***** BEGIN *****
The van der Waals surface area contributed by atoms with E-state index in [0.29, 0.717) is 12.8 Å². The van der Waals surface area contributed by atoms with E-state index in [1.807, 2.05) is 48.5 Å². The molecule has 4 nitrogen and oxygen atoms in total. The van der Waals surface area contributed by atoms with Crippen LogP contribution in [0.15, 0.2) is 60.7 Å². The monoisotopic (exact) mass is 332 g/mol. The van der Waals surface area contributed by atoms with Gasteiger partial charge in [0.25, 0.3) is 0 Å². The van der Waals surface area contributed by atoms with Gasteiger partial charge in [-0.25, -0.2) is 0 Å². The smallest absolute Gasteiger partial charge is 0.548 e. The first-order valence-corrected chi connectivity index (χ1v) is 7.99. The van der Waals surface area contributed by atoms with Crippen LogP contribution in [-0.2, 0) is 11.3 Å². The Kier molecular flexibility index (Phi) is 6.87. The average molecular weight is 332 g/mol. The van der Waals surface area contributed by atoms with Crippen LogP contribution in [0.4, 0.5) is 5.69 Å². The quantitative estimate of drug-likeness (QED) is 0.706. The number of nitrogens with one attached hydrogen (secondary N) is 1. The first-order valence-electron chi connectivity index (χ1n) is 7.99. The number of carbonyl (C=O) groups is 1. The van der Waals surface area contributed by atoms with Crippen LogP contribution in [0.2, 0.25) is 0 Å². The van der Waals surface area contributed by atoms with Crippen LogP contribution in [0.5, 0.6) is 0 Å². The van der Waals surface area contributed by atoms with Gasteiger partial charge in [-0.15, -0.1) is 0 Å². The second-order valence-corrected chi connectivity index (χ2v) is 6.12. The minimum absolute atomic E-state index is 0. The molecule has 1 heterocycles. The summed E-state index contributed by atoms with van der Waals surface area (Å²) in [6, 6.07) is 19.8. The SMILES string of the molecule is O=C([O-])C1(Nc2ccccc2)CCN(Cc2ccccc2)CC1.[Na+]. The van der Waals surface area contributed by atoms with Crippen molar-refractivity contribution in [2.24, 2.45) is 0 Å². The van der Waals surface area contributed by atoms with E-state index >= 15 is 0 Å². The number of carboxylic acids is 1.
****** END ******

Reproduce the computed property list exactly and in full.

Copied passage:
The van der Waals surface area contributed by atoms with E-state index in [0.29, 0.717) is 12.8 Å². The van der Waals surface area contributed by atoms with E-state index in [1.807, 2.05) is 48.5 Å². The molecule has 4 nitrogen and oxygen atoms in total. The van der Waals surface area contributed by atoms with Crippen LogP contribution in [0.15, 0.2) is 60.7 Å². The monoisotopic (exact) mass is 332 g/mol. The van der Waals surface area contributed by atoms with Gasteiger partial charge in [0.25, 0.3) is 0 Å². The van der Waals surface area contributed by atoms with Gasteiger partial charge in [-0.25, -0.2) is 0 Å². The smallest absolute Gasteiger partial charge is 0.548 e. The first-order valence-corrected chi connectivity index (χ1v) is 7.99. The van der Waals surface area contributed by atoms with Crippen LogP contribution in [-0.2, 0) is 11.3 Å². The Kier molecular flexibility index (Phi) is 6.87. The average molecular weight is 332 g/mol. The van der Waals surface area contributed by atoms with Crippen LogP contribution in [0.4, 0.5) is 5.69 Å². The quantitative estimate of drug-likeness (QED) is 0.706. The number of nitrogens with one attached hydrogen (secondary N) is 1. The first-order valence-electron chi connectivity index (χ1n) is 7.99. The number of carbonyl (C=O) groups is 1. The van der Waals surface area contributed by atoms with Crippen LogP contribution in [0.2, 0.25) is 0 Å². The van der Waals surface area contributed by atoms with Crippen LogP contribution in [0.5, 0.6) is 0 Å². The van der Waals surface area contributed by atoms with Gasteiger partial charge in [-0.15, -0.1) is 0 Å². The second-order valence-corrected chi connectivity index (χ2v) is 6.12. The minimum absolute atomic E-state index is 0. The molecule has 1 heterocycles. The summed E-state index contributed by atoms with van der Waals surface area (Å²) in [6, 6.07) is 19.8. The SMILES string of the molecule is O=C([O-])C1(Nc2ccccc2)CCN(Cc2ccccc2)CC1.[Na+]. The van der Waals surface area contributed by atoms with Crippen molar-refractivity contribution in [2.24, 2.45) is 0 Å². The van der Waals surface area contributed by atoms with E-state index >= 15 is 0 Å². The number of carboxylic acids is 1.